A couple years ago I helped implement Moodle at my school in Chennai, India. In 2012, they decided to transition from a god-awful Sharepoint site to Moodle for their LMS, Learning Management System.
This was a great decision back then and to implement the plan I had to dive into Moodle. To teach myself this new system, I watched countless youtube movies and just clicked around until I was familiar with most of its many features. The thing is that Moodle easily gets confusing because there is too much functionality. When I gave my weekly Moodle PD sessions, the teachers would groan and roll their eyes… saying “God why do we have to learn this.”
Moodle has a big learning curve. Most teachers just don’t have enough time to really discover its potential uses. They are too busy coming up with creative lessons to spend hours editing their Moodle courses. It’s clunky, it doesn’t always work perfectly and most school Moodle sites are pretty ugly. And despite being such a versatile tool, I think it leads to stagnation of content and instruction.
To get teachers to use Moodle, it has to be a mandatory requirement. Most teachers would not use Moodle if they had a choice. It just takes too much time to learn and build courses. But once a teacher builds a course, it’s there for years to come. Teachers put so much effort into putting their material on Moodle and creating quizzes, that they rarely ever want to go back in a modify it.
I believe that successful teaching and learning needs to be dynamic. For me it’s a continual work in progress as I tweak lessons, update material and personalize my course to the needs of my students.
When comparing Learning Management Systems, Google Classroom supports contemporary learning much better than Moodle. You build your course as you go in Google Classroom, allowing a better opportunity to personalize your course. You can reuse old posts from previous courses in Google Classroom, but just going through and choosing those old posts will help you decided what you should keep and what to change.
Last year for the Middle School Art show, students made their artwork come alive with the Morfo App and Aurasma. This year we are going to do it again. However, instead of the teacher uploading all the Trigger images and Overlays, we are going to have the students do this.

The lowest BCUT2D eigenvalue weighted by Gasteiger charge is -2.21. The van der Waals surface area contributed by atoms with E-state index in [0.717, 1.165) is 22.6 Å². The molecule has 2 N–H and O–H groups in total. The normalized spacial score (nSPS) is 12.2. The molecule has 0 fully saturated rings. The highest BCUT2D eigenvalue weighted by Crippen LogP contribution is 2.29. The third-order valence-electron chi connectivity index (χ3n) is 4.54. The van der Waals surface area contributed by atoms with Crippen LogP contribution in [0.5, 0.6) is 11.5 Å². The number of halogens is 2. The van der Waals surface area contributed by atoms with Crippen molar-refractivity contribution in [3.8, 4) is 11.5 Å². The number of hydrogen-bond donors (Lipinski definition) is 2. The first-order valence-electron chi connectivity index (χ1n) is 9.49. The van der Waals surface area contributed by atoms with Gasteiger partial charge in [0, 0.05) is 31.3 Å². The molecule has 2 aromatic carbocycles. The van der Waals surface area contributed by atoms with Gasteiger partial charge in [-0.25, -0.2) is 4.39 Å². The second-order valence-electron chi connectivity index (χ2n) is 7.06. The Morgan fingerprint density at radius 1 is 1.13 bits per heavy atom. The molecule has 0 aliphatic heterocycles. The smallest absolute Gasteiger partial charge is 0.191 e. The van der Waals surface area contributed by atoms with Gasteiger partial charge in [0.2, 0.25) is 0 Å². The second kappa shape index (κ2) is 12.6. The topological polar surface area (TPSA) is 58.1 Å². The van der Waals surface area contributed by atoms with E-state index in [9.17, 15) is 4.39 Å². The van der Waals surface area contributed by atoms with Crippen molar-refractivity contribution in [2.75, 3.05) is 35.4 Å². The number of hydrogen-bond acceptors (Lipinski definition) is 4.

Here is a video tutorial on how to create a Morfo movie with the iPad.
Here is a tutorial on how they will upload a picture and their morfo movie to Aurasma.
Let’s see if my middle schoolers can follow directions.
This year I had big dreams about vamping up our reflective E-Portfolio blog program. E-Portfolios are something that we have been doing at AISC for a long time. Two years ago though, things really improved by moving our kids from a Google site/ artifact based E-Portfolio to a reflective/ Blogger E-Portfolio. This switch aligned the program with our vision and mission and the E-Portfolios have now become an wonderful way to keep track of student growth during their time here at AISC.
Originally teachers would pick what projects appeared on the blogs and typically the same projects were showcased in each child’s E-Portfolio Google site. Now with blogs, students are encourage to reflect about their learning instead of reflecting on a project or artifact. This learning might be something they are proud about, something that challenged them or maybe a reflection of how their learning changed. Students and teachers still have a long way to go for the vision of this program to become a reality. Many students often write about the same projects because their teacher tells them to do so or they write exactly what happened in class (their posts are not always reflective).
In an attempt to get students more excited about this great reflective learning exercise, I decided to do a couple of experiments with motivation. My first idea was to pair up 6th and 8th graders to do blogging buddies during their STEM projects. I paired up students who were doing similar projects in the hopes that they could learn from each other by commenting. This failed terribly. Students were not held accountable by their teachers for commenting because it was seen as something extra. They were given no time to comment in class and weren’t intrinsically motivated to write comments on each others blogs. Students were blogging because they had to.